Neighbors complain about pot grows outside city
Some residents in Central Point’s urban growth reserve are up in arms about marijuana being grown just outside the city.
Homegrown recreational and medical marijuana inside the city of Central Point can only be grown indoors, and the plants "must not be perceptible from the exterior of the household, housing unit, and/or indoor structure," according to city code.
A handful of residents complained to City Council last week about large marijuana grows just outside the city, raising concerns such as odors and impacts to water wells.
City officials say their hands are tied until such areas are annexed into city limits.
Gene Johnson, who lives along Linden Lane, urged the city to expand city regulations that limit pot growing into the urban reserve area. Johnson, who also owns property near Grant Road, said he planned to address the council again when it meets at 7 p.m. Thursday, at 140 S. Third St.
“I used to live on Grant Road, between Taylor and Scenic, and there are four major pot farms there now. It used to be a nice neighborhood. There are people growing it in the urban growth boundary, too,” Johnson said.
“I have 13 acres on Linden Lane in R5 zoning, and I can’t even give one of my kids five acres because I’m within one mile of the city limits. But the city has no control over pot farms right outside the city?”
Community Development Director Tom Humphrey said the city has limited control outside city limits but would work with county officials to request notification when a grow is approved in urban reserve areas.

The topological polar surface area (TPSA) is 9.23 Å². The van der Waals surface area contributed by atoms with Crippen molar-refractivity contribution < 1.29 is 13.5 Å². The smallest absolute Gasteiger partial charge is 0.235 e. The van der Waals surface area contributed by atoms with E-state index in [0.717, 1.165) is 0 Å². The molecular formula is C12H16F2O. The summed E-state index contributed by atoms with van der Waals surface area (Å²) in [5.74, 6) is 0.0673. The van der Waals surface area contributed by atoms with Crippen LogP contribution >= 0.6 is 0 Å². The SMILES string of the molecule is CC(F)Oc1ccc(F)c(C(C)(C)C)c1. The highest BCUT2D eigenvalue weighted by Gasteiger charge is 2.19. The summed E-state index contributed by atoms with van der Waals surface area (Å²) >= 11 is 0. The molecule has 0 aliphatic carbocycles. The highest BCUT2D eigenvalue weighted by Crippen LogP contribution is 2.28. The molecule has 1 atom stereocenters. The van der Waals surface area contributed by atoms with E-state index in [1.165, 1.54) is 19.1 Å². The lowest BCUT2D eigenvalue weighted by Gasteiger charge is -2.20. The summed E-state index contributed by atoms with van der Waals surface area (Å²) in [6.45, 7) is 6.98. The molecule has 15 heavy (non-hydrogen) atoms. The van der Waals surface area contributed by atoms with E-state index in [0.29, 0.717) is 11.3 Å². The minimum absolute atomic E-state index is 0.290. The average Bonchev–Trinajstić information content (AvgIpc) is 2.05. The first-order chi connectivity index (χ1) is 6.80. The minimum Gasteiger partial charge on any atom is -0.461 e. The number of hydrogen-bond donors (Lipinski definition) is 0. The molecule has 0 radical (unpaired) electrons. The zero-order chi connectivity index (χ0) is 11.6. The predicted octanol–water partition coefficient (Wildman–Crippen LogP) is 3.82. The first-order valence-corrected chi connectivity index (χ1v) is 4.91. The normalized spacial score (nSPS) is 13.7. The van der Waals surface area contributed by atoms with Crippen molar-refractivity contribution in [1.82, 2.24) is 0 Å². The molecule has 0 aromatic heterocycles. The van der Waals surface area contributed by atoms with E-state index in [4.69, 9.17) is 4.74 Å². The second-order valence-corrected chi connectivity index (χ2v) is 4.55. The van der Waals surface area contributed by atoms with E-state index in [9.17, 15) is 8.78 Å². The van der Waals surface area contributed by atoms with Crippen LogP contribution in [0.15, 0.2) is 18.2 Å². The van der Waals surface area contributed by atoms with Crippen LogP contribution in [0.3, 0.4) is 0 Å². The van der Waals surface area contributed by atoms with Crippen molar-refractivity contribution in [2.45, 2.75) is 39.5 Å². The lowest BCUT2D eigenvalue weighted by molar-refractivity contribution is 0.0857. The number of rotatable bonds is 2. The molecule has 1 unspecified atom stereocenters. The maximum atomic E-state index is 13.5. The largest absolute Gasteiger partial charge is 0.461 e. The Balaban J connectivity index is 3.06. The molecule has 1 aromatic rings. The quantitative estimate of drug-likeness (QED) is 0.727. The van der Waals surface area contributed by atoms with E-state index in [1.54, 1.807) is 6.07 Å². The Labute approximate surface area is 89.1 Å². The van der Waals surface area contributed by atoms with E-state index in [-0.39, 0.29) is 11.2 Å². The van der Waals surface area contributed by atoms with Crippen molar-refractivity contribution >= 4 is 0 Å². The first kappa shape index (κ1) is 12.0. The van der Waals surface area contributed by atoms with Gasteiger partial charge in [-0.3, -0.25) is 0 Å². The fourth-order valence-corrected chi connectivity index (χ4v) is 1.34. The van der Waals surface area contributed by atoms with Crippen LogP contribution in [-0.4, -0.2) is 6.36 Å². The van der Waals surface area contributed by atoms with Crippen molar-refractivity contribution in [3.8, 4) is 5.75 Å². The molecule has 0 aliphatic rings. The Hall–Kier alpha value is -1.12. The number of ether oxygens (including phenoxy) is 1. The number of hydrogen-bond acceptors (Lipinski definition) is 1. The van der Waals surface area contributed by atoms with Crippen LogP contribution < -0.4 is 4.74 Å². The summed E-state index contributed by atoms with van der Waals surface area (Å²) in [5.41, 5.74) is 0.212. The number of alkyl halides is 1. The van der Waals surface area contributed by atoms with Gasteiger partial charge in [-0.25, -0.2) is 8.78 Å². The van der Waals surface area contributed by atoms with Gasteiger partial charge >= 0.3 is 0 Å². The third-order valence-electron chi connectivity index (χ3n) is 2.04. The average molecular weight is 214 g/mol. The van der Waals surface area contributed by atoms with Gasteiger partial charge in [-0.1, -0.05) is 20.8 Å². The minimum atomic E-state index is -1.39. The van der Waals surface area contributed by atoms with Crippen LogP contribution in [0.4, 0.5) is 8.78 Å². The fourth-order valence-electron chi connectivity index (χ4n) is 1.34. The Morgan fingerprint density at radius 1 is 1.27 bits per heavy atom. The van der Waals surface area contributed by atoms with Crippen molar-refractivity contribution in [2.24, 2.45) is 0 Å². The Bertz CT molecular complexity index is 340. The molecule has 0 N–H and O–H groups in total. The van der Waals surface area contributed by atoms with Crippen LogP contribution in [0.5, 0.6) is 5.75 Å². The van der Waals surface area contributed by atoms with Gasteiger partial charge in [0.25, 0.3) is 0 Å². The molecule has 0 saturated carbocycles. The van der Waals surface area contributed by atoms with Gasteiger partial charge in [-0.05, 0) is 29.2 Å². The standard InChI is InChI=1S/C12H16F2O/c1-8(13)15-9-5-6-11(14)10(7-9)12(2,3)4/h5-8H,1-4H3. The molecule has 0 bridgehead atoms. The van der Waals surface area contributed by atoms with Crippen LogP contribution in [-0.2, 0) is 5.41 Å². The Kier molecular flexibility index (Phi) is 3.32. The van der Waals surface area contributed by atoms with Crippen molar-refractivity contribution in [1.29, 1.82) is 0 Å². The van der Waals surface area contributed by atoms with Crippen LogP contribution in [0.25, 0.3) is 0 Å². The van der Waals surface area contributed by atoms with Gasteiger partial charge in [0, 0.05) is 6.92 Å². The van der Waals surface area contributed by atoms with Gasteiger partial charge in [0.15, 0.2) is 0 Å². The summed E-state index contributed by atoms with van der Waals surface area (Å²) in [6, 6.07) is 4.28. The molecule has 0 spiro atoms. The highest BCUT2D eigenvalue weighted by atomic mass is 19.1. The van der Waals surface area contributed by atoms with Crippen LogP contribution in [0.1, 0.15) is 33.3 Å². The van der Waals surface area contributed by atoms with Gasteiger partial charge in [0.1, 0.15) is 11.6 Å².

When the urban reserve was created, "no one envisioned having to plan for large pot grows/farms. A significant amount of land in URA CP-6 (west of Grant Road) is zoned Exclusive Farm Use, and pot farms are a permitted use in that zone,” Humphrey explained in an email to the Mail Tribune.
“Unfortunately, there are a lot of homes in proximity to this zoning. Some of it is Rural Residential (RR-5, RR-2.5, UR-1) land in the county, and some of it is low-density residential in the city. If land is brought into the UGB and then annexed, the pot farm would have to go away, and personal grows would have to go under cover. ‘Grandfathering,’ if we allowed it for properties like this, would only last until a grow is harvested. That’s how we transitioned in the past before the council adopted the indoor rule.”
Additional residents joined Johnson at the recent meeting. Grant Road resident Charlie Bulbert told the council that city zoning laws should apply to properties intended to be brought into city limits and voiced concerns about the number of plants being grown versus the number permitted under state guidelines.
Johnson said that marijuana aside, neighboring property owners should have at least the same rights as those growing pot.
“It’s draining our wells," Johnson said (attribution corrected from previous version). "I had a good well on Grant Road. They’re using the water to irrigate with and they’ve got big tanks they’re storing it in and running everyone’s wells way down."
City Administrator Chris Clayton said the city hoped to meet with concerned residents next week to discuss the issue.
“We’ve heard residents’ concerns, and we are currently working with the county to at least make sure that folks are made aware of when a land-use decision is being made pertaining to marijuana being grown around their property,” Clayton said.
“Here’s the rub. The county is willing to change the language in its procedures that would require notice to anyone who lives in the affected area. Unfortunately, it would not affect the decision-making process, and the neighbor’s only recourse would be to appeal to (the state Land Use Board of Appeals). Because it’s a permitted use, their chances of winning an appeal would be limited.”
— Reach freelance writer Buffy Pollock at email@example.com.